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Opera Omaha - Rigoletto

"Rachele Gilmore, who sang the role of Gilda, was the audience favorite. Her crystalline voice and sensual shaping of 'Caro nome' had just the right amount of desire and innocence to realize her character vividly."

- Kevin Hanrahan for Opera News

"Soprano Rachele Gilmore was a glittering standout. She displayed a wickedly quick, agile and precise coloratura, making it appear effortless and seamless. The way she filled the Orpheum was particularly impressive given her slight and slender frame, and she has the talent to become one of opera’s greatest stars.

Her aria 'Caro Nome,' which she sang to the duke disguised as a student, was sweet, emotional and soulful. Gilmore also acted in a way that showed Gilda’s evolution from a naïve, obedient daughter to a woman determined to make her own decisions, despite the cost."

- Kim Carpenter for Omaha World Herald


Florida Grand Opera - La Sonnambula

"The star of the performance was the soprano Rachele Gilmore, a former FGO Young Artist from suburban Atlanta who has gone on to roles in the world’s leading opera houses. Dark-haired and petite, she sang with enormous vocal power, depth of feeling and beauty of tone, bringing the complete package to a role that requires both extreme virtuosity and a gift for the melodic long line.

The role of Amina not only requires the soprano to use every trick in the coloratura book, but for the singing to seem effortless, with no sign of strain impeding the flow of melody. Gilmore delivered on both counts, from the unforced high notes of the early aria Sovra il sen la man mi posa to the florid vocal embroidery that followed.

Gilmore enjoys some celebrity in the opera world for a 2009 performance at the Metropolitan Opera where she sang an A-flat above high C that many believe is the highest note ever sung on the Met stage.  In her final aria Saturday night, the famous, elaborately ornamented Ah! non giunge uman pensiero, she sang a note that may well have been the highest ever heard at the Arsht Center opera house.

But as impressive as her speed and accuracy were, Gilmore’s greatest moment came not in one of the flashy soprano passages, but in the somber aria Ah! non credea mirarti. For this aria, she knelt in her white gown on the lip of the orchestra pit, spotlighted on the darkened stage, and expressed in heartfelt melody her sadness at the loss of her fiancée Elvino’s love."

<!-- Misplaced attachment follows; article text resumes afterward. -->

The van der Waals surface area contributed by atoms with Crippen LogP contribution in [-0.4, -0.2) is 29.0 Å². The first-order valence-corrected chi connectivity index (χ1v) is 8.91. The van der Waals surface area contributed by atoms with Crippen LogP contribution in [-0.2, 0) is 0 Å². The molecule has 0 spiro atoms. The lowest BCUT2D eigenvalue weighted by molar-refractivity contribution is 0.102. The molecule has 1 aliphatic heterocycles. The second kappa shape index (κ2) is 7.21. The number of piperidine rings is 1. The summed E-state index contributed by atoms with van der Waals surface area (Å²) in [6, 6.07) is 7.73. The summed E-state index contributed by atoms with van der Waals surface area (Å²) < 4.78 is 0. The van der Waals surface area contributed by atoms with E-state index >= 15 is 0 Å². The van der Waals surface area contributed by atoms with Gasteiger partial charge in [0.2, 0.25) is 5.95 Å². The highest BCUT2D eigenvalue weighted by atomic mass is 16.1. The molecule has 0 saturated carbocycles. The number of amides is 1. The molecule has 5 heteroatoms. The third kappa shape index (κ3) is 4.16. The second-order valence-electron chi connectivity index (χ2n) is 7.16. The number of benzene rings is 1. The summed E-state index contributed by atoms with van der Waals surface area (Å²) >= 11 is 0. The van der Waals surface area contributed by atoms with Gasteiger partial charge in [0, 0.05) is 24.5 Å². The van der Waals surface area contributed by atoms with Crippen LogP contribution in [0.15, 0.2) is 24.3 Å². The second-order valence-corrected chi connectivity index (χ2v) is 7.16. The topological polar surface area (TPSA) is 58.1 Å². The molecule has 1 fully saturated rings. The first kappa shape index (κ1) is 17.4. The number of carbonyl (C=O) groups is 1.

-David Fleshier for South Florida Classical Review and The Miami Herald


"You don’t have to be a musicologist or opera aficionado to recognize the stunning meld of emotion and technique in the artistry of Rachele Gilmore’s performance of the title role in Florida Grand Opera’s production of La Sonnambula.

When she falls to her knees at the front of the stage, picked out of the darkness by a few lights, and pours her heartache out over the orchestra into the audience, the utter silliness of the libretto vanishes and listeners are transfixed by the seamless transmission of heart and head.

Gilmore, who hit an A flat above high C in her debut at the Metropolitan Opera, is more than enough reason for an opera fan to scrape together the considerable cash needed to see this classic tale about a young woman whose impending marriage is sidelined by scandal because of her unconscious habit of sleepwalking.

While her technical virtuosity and vocal pyrotechnics are stunning throughout the sadistically wide range that Vincenzo Bellini wrote into the bel canto score, it is Gilmore’s infusion of passion, ranging from ecstatic joy to bottomless grief, that pushes her performance into another dimension.

Playing the simple country girl Amina, Gilmore exudes an innocence and purity in her singing and personality that seem an impossible fantasy in this century, but which she persuasively sells to back reaches of the orchestra seats."

-Bill Hirshman for Florida Theater on the Stage


"In the role of Amina, soprano Rachele Gilmore is absolutely divine. On top of her supermodel good looks, her high notes are crystal clear, her florid coloratura passages are pitch perfect and her stage presence is unsurpassed. She is an up-and-coming soprano of the highest caliber and is on her way to opera super-stardom.

Amina is an excellent role to show off the beauty and power of her voice and the flawlessness of her vocal technique. Her performance of the second act aria "Ah! Non credea mirarti" was tender and touching and her interpretation of the following cabaletta "Ah! Non giunge" had all of the vocal fireworks you could wish for.

It was, by far, the best evening of operatic singing that South Florida has witnessed in many years."

-Jack Gardner for EDGE, Ft. Lauderdale